Washington portrays a U.S. Army lieutenant colonel tasked with investigating the circumstances surrounding the death of Medevac Huey commander Capt. Karen Walden, played by Meg Ryan, during combat with Iraqi troops. The White House wants to award her the Medal of Honor, but there are questions about what happened in the moments before her death — which may implicate another soldier. The investigation also forces Washington’s character to confront buried trauma in his past.
The A-10s are only in the film for a brief few seconds, where they napalm the West Texas desert which stands in for the Iraqi battlefield.
We have mixed feelings about this film. To be sure, Jarhead is a good movie — although Marine veterans will point out errors in detail. It’s a mood picture that gets at the feeling of being in the Marines while the movie Marines do things real ones would never do. The film deserves praise, but it’s not perfect.
Jarhead is heavily adapted from the 2003 book of the same name by Marine veteran Anthony Swofford, who served during the Persian Gulf War. In the film version, the Marines advance into Iraq when they see five A-10s flying past them. “Warthogs, baby! Those things are fucking tank killers,” one Marine shouts. “That shit’s a fucking monster!”
Pumped up at the sight, he falls out of formation, which triggers two of the planes to turn around and attack the unit. Note that none of this ever happened. In the book, Swofford references an A-10 strike on a Marine LAV during the Battle of Khafji, which killed 11 U.S. troops. There was no Warthog friendly fire attack on Swofford’s unit in real life.
The scene also flubs several other details. Listen closely.
Fans of the Transformers franchise are more familiar with A-10s appearing in toys depicting shape-shifting alien robots from the 1980s. The A-10 does not turn into a robot in the 2007 Michael Bay ode to military hardware pornTransformers, but they do arrive for a battle with Scorponok.
It’s easy to see why — the Pentagon provided an unprecedented level of support for the film, helped rewrite the script and provided (paid) uniformed extras. The A-10 scene was even filmed at the U.S. Army’s White Sands, New Mexico testing range, which stood in for an Egyptian village.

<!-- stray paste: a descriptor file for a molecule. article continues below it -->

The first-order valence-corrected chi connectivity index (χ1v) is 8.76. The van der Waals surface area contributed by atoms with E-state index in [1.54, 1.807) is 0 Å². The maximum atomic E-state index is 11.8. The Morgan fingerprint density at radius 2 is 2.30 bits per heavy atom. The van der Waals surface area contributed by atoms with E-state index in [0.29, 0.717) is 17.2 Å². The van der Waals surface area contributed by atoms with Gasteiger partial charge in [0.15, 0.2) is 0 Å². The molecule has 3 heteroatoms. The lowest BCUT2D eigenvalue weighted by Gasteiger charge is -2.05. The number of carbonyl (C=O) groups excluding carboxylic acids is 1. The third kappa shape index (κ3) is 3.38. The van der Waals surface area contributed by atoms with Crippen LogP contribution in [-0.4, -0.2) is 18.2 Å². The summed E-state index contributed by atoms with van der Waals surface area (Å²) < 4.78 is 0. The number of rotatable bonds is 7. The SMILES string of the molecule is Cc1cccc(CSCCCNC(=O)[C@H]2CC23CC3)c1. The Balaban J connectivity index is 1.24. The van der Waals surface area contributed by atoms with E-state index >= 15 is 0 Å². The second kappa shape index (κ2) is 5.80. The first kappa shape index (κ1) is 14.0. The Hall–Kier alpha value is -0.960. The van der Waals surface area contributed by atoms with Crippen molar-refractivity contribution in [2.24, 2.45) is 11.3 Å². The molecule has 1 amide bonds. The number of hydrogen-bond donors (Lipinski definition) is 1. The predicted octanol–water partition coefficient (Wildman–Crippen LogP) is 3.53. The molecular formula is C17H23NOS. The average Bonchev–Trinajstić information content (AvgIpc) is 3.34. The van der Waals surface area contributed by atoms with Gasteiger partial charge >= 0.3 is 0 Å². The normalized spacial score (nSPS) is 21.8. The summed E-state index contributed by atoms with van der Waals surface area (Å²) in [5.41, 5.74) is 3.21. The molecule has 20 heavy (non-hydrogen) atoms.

Don’t expect 100 percent accuracy with sound effects and combat tactics — but the aircraft are real. Remember that the Pentagon doesn’t concern itself so much with unerring accuracy in movies. It cooperates with studios as a recruiting tactic (the military prefers films that have a generally positive take on the institution) and to boost morale for service members and their families.
Terminator Salvation (2009)
It’s a compliment to the A-10’s durability that director McG included it in his post-apocalyptic take on the Terminator franchise. Skynet has nuked the planet and the Resistance relies on the slow-flying planes for close-air support owing to their (relatively) low maintenance requirements.
But the results are … mixed. The United States built the Warthog to destroy Soviet tanks in Europe, so it seems like a perfect fit for striking back at the metal-boned terminators. But when the planes appear in the film, they’re easily shot down by Skynet’s air defenses.
Pentagon watchers will recall that the A-10 is at a center of a heated debate between Congress and the Air Force regarding the future shape of American air power. Terminator Salvation, in a way, illustrates the argument for scrapping the Warthog.
Proponents of retiring the aircraft argue that the A-10 is only useful when the enemy can’t shoot back, as the Warthog is too visible and slow to survive over a battlefield featuring sophisticated radars and surface-to-air weapons, like the kind fielded by Russia and China. Advocates for keeping the aircraft note that the U.S. military largely fights insurgencies and hybrid enemies, which the A-10 is well suited to combat owing to its ability to loiter for long periods.
OK, true, Terminator Salvation is just a movie. But we can expect robotic armies — with sophisticated sensors to boot — to slowly become an emerging reality over the 21st century. Arguably, they’re already here … if you include drones.
Iron Sky (2012)
The absolutely ludicrous Nazi-sploitation film Iron Sky by Finnish director Timo Vuorensola features a President Sarah Palin (portrayed by Stephanie Paul), a soundtrack by Slovenian industrial band Laibach and an invading fleet of Nazi flying saucers launched from a secret moon base.
That’s on top of the space-battleship USS George W. Bush … and a cameo by A-10 Warthogs (digital, of course).
We could complain about the Warthogs acting as the first line of defense in an air battle. The A-10 can carry air-to-air weapons but is a dedicated ground attacker. But this is a movie about Nazis invading the planet from the moon. At the least, you’d want to fight back with everything you’ve got.
I have seen this movie against my better judgement. (I’m a Laibach fan.) But I couldn’t finish it, and would not recommend it. I’ve put up with a lot of schlock-filled action movies — but I have my limits.
Man of Steel (2013)
We’ve previously observed that the U.S. Air Force gets its ass royally kicked in Zack Snyder’s Superman reboot Man of Steel. F-35 Joint Strike Fighters fly en masse toward the invading Kryptonian forces of General Zod only for them to do more damage to the civilian population than the enemy. Same goes for the Warthogs.